We've had 5kW PV, a 3.7kWh inverter + 6.7kW battery storage for quite a few years and receive reasonable FIT payments. For us, the factors determining whether a Solar installation was going to be worthwhile included:
- Electricity prices will continue to rise so even if the payback doesn't initially look good, it will improve over time (has done significantly already)
- Aspect, ideally South facing (we are SSW)
- Remaining in the same house for a long time (in our case, for the rest of our lives) edit: I hope I don't mean lockdowns
- Can you afford to spend the money even if the return may not make sense initially? (Undoubtedly our batteries will need replacing within the life of the installation & panels do gradually lose a few %. However our FIT payments will always rise by a fixed % or RPI over 25 years total). I effectively 'wrote off' the initial installed cost of the system as it was something I wanted to do but in 6 years we've already recouped 30% directly and probably more indirectly (including in a small way 'window cleaning' as I use one of those extendable fibreglass brush/water things that reaches up to and over the roof - surprising how much generation can be lost through bird muck & general grime build up on the panels if ignored).
- We always intended to get an EV and use any surplus generated. Until last year we were exporting far too much even though the FIT scheme pays out regardless of use or not & even after purchasing the Model 3 in April, we still exported a fair amount throughout the summer months.
- It's nice to be self-sufficient whenever possible and of course good for the environment (+ the batteries have seen us through a couple of local power cuts)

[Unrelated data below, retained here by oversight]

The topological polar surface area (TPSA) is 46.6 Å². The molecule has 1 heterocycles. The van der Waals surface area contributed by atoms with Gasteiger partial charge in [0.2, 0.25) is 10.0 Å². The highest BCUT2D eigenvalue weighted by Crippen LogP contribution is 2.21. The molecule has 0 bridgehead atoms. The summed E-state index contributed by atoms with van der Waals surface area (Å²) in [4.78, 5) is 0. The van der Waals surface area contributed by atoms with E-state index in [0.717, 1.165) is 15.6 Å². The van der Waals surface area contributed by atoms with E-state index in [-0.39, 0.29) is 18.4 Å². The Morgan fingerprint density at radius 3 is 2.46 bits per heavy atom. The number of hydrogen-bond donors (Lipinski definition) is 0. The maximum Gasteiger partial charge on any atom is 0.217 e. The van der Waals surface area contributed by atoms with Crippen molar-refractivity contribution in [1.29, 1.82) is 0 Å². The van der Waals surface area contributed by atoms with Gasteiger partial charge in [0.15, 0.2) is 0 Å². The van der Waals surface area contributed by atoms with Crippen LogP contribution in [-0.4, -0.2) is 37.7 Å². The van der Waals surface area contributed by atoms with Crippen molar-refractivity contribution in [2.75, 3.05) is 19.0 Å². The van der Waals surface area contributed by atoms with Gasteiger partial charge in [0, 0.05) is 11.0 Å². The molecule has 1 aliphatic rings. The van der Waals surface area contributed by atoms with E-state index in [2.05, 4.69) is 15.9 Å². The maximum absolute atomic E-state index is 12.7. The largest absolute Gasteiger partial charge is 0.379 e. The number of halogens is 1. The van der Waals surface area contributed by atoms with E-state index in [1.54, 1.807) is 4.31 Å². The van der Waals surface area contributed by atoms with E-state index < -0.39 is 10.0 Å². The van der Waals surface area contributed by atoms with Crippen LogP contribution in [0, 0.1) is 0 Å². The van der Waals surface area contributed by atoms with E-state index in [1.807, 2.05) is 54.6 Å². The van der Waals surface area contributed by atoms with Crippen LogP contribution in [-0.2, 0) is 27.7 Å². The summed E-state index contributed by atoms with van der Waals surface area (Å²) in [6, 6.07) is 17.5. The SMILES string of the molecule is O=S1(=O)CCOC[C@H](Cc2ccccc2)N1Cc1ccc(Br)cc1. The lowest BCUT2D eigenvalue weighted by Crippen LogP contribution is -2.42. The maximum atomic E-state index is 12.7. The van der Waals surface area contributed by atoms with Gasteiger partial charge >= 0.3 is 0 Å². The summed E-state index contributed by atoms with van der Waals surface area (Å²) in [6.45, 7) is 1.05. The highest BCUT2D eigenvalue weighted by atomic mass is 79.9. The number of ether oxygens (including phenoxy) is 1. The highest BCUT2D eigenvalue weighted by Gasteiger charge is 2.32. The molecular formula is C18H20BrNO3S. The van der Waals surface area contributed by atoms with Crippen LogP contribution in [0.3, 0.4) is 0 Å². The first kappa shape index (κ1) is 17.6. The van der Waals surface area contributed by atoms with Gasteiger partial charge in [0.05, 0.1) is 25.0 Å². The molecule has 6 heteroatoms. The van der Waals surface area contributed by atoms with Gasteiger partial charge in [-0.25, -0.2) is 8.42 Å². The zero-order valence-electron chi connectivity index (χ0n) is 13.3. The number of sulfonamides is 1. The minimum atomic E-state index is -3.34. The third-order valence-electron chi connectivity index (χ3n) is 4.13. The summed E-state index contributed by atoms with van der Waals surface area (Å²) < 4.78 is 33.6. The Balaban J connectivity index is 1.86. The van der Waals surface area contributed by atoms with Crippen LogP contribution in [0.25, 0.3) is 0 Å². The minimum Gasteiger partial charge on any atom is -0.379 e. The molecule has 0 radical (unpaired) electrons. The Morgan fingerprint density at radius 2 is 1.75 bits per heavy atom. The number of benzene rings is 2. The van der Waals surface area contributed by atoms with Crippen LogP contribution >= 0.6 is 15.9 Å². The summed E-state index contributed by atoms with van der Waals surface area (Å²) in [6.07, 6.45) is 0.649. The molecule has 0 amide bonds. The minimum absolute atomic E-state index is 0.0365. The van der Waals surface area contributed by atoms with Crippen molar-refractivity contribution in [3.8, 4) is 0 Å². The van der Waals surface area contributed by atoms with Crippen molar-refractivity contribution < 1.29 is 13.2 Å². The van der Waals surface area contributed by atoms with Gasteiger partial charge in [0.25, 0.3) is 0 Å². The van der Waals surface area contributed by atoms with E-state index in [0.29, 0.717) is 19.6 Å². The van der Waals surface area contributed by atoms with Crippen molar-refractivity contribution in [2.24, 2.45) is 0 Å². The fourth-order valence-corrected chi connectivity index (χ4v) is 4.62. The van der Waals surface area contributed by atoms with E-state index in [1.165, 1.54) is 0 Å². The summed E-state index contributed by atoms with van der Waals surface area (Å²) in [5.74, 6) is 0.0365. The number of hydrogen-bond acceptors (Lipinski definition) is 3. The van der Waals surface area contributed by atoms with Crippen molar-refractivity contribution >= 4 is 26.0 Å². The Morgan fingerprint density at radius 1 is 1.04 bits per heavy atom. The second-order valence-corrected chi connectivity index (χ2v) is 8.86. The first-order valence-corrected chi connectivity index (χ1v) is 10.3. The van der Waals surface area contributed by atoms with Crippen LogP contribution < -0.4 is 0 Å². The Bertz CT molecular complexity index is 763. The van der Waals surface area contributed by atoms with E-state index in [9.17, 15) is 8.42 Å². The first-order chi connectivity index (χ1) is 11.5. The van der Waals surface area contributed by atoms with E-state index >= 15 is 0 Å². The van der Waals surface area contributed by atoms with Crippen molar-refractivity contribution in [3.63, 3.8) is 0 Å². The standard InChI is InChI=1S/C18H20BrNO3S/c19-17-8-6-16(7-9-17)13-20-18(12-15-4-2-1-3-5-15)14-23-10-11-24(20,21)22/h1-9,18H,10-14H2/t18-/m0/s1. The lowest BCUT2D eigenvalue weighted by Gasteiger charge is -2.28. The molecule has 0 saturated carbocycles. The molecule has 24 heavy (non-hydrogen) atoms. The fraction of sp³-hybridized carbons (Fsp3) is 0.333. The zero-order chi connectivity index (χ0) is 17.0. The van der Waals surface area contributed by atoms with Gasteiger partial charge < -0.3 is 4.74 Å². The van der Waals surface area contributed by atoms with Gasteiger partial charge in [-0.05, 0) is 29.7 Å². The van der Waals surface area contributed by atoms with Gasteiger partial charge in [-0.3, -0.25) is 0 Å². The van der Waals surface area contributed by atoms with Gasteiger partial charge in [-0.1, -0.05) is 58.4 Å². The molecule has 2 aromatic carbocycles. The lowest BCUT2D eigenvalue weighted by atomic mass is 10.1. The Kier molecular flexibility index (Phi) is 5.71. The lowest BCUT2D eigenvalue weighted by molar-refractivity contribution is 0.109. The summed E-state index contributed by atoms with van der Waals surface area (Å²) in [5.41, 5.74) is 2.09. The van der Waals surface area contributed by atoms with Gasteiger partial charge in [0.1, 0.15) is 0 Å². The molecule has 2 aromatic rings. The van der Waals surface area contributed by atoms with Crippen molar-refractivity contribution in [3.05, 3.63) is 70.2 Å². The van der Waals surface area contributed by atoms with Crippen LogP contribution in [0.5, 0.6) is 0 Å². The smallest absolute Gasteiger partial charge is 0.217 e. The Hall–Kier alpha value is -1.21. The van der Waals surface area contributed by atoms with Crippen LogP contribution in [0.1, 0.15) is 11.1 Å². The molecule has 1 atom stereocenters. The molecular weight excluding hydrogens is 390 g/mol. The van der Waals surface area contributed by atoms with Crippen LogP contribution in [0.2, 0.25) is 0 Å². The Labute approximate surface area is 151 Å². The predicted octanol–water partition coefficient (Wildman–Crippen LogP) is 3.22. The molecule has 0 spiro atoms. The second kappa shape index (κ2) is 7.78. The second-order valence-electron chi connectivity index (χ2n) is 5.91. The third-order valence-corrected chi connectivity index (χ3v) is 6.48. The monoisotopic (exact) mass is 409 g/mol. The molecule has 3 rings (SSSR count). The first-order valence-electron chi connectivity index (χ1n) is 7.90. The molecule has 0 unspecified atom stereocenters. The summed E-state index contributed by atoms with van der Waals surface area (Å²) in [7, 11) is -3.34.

- With Solar I've made sure all appliances wherever possible are electric so they can either be used during the day (lawnmower, hedge trimmer, chainsaw, DIY saw bench, pillar drill etc) or on timers (EV, washing machine, tumble dryer, dishwasher, water heaters & storage, rechargeable vacuum cleaner, rechargeable power tools etc). We also switched out the gas hob/oven to Electric several years ago.
It's true that winter months generate very little solar, however on many winter days there is still sufficient to power the house throughout daylight hours, including gas central heating pumps (2 systems), kettle, lights, occasional TV etc (but rarely oven/hob). Frequently the batteries have sufficient to carry through to mid evening even in December-January and by now, February there are a few days where the batteries fill completely (two in the past week) or last through until bed time.
From March - October the PV system basically powers everything, and if battery storage runs out it's usually in the early hours. I used to be on Octopus Agile, since February on Go Faster 02.30-06.30 & may reman on that because in summer those hours are basically the only period where we would sometimes draw from the grid anyway.
We have a lot of devices powered via smart sockets and some are ready for charging whenever or as soon as the house batteries are filled. Nothing particularly 'smart' about the process itself - I receive a smart phone alert & remotely switch whatever I want from there if I happen to be out (...vaguely remember times like that).
Without FIT, payback will of course be lengthier even though Electricity suppliers do have export tariffs. FIT pays out regardless and does not directly differentiate between generation and export ('assumes' 50% export), the replacement scheme only pays against measured output itself.